People are easy to dupe. Give us something for free and we will open the door to just about anything in return, including our most sensitive family, health, and financial information.
The ancient Greeks knew something about the human psyche when they built a massive wooden horse and put it outside the enemy gates at Troy. Unsuspecting Trojans marveled at the gift and ushered it inside unexamined. Hidden in the horse were the Greek men of war who emerged to sack the city.
The Chinese know something about human nature too.
TikTok is China’s Trojan horse.
Enwrapped in millions of comedic, cute, and catchy little videos, TikTok has slipped in deftly under our defenses and found a home behind America’s security walls. It is a free, easy-to-use app taking the world by storm, one naive user at a time. It was the most popular iPhone app download in 2021 and the most popular overall app downloaded globally in 2020 and 2021. There are over 78.7 million U.S. users, with a projected 90 million users in 2023.
TikTok is owned by ByteDance, one of China’s most valuable private companies. As an app, its lofty mission – it calls itself “the leading destination for short-form mobile videos with a mission to inspire creativity and bring joy” – seems quite benign. But that belies its corporate character. Most private companies in China come under direct or indirect control of the Chinese government, which is notoriously secretive and opaque on ownership and operational details.
TikTok seems to be no different. Its algorithm is at once simple and sinister. Download the app on your smartphone and you are connected to millions of viewers across the world – very simple. Download the app on your smartphone and you have given China access to all your data – very sinister.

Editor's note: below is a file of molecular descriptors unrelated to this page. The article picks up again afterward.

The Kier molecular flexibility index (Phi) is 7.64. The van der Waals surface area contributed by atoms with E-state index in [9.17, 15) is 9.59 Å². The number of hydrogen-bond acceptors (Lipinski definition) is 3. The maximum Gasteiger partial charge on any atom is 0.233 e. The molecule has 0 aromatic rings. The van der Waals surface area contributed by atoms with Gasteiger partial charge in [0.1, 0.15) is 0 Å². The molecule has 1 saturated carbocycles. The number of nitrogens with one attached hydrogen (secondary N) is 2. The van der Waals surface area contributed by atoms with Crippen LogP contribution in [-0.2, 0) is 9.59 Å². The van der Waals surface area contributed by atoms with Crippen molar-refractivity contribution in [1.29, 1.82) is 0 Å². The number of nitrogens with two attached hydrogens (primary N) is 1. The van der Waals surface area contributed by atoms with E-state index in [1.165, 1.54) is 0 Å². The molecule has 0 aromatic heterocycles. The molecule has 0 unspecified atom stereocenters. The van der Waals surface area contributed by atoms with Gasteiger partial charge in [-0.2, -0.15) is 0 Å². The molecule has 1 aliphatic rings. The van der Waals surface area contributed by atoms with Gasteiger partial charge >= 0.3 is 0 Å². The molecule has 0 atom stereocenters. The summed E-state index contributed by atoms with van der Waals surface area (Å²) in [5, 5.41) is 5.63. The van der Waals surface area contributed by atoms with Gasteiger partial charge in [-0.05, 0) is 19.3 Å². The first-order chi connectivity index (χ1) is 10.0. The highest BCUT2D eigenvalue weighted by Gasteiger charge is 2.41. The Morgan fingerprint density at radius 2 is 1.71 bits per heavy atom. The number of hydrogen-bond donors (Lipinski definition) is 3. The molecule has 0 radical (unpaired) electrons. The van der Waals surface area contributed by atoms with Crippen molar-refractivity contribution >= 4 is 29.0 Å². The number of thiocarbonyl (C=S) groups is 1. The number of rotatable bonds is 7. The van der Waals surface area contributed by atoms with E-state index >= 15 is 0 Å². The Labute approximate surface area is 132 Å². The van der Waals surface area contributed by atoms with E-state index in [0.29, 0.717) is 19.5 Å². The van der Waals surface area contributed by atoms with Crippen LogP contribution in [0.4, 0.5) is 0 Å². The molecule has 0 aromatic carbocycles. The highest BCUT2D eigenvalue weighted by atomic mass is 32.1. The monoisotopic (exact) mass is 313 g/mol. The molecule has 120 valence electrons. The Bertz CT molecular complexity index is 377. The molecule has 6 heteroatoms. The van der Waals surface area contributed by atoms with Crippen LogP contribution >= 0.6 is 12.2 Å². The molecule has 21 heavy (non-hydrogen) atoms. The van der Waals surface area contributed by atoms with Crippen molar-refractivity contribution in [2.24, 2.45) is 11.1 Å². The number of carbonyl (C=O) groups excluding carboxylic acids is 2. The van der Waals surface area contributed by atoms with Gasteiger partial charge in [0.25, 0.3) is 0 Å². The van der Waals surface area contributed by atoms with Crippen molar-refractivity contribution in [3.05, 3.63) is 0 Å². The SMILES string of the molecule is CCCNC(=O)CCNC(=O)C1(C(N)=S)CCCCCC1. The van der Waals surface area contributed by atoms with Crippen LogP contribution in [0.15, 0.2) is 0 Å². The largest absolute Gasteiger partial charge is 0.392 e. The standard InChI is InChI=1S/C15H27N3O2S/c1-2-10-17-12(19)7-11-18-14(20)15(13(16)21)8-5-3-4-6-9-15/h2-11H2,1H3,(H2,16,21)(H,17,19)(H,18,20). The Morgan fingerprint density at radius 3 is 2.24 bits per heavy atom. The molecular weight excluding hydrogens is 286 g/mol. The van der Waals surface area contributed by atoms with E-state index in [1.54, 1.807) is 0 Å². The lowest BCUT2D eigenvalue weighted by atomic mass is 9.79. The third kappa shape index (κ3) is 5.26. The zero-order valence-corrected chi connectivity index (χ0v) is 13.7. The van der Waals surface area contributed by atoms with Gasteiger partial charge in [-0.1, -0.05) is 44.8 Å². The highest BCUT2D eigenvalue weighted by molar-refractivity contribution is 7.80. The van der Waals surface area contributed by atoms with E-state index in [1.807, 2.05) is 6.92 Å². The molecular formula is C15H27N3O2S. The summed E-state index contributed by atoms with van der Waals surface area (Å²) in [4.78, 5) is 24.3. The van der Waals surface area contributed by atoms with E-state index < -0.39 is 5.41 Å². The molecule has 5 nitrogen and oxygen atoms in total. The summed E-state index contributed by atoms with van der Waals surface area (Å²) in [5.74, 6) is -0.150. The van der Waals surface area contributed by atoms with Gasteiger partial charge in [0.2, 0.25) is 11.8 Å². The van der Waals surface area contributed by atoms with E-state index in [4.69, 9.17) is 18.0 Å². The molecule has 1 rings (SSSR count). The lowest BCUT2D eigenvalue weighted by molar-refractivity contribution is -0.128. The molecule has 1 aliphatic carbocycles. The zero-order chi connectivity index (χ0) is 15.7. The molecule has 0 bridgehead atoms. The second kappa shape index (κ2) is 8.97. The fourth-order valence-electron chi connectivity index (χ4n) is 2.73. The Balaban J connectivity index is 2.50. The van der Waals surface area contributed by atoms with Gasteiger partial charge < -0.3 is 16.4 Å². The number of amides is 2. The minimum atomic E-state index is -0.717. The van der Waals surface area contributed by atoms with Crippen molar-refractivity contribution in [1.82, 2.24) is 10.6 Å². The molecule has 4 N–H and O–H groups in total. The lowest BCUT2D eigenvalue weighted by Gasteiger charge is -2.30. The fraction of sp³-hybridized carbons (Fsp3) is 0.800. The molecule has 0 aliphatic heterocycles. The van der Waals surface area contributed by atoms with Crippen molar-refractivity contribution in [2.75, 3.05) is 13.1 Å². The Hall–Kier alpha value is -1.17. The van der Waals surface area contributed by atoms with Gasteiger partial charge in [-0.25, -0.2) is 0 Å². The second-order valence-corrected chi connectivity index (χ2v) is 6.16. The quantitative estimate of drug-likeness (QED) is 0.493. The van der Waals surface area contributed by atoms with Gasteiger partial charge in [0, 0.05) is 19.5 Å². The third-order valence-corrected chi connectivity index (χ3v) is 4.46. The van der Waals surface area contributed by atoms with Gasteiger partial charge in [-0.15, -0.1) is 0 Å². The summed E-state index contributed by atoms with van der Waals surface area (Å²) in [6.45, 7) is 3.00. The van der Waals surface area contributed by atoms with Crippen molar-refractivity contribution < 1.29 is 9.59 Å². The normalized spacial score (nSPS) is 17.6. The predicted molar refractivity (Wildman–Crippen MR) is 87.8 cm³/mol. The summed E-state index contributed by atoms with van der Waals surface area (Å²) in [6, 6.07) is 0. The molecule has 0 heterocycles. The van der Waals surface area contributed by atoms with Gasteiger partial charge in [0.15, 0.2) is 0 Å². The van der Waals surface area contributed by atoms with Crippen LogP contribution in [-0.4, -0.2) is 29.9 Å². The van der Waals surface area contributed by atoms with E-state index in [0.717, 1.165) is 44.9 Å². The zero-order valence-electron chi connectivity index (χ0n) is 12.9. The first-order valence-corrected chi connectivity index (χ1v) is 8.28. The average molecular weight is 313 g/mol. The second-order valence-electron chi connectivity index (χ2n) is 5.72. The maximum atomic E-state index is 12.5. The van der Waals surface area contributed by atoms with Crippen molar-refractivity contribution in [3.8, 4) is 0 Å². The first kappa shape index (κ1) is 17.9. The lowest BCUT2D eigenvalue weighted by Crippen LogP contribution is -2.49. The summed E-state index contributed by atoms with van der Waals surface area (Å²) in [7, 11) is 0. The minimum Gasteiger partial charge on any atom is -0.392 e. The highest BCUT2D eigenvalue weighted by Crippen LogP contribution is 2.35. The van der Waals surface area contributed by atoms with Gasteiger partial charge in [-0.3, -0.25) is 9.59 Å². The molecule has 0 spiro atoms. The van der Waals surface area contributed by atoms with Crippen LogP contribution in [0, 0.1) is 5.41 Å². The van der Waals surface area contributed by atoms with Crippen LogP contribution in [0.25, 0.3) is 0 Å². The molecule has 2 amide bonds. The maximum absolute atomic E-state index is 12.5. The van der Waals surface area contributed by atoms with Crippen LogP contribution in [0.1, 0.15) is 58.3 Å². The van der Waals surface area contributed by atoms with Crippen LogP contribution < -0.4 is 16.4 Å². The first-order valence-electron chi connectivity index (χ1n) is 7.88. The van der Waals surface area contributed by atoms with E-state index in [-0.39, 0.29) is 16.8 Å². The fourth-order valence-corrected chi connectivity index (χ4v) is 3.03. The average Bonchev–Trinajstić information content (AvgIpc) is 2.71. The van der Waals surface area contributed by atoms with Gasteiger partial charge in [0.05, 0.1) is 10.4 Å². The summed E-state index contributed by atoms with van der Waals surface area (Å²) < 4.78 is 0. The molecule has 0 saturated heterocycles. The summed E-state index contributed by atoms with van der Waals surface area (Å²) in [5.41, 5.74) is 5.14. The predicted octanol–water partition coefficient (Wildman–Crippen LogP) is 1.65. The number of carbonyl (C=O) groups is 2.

This opens a treasure trove of data on millions of Americans for the Chinese government to use whenever and however they choose. And history shows they use that data for nefarious purposes.
Many cybersecurity experts believe the Chinese government intends TikTok as a propaganda or censorship tool or to somehow blackmail users. This is especially ominous for today’s millennials and Gen Zs, who are the next generation of American leaders.
Over the past three years, TikTok has come under the scrutiny of both Congress and the Executive Branch. The Committee on Foreign Investment in the U.S. (CFIUS) opened an investigation in 2019 and Democratic and Republican senators asked the Director of National Intelligence for a review of the company’s practices.
Citing national security concerns, President Trump first asked ByteDance to divest its ownership in 2020, and later imposed a ban on TikTok if it was not sold to an American firm within 45 days of the executive order. Microsoft and Oracle both engaged in serious discussions to buy the company, but there was staunch resistance from TikTok’s Chinese leadership, which reportedly did not want the company’s algorithms or AI technology to fall into foreign – American – hands.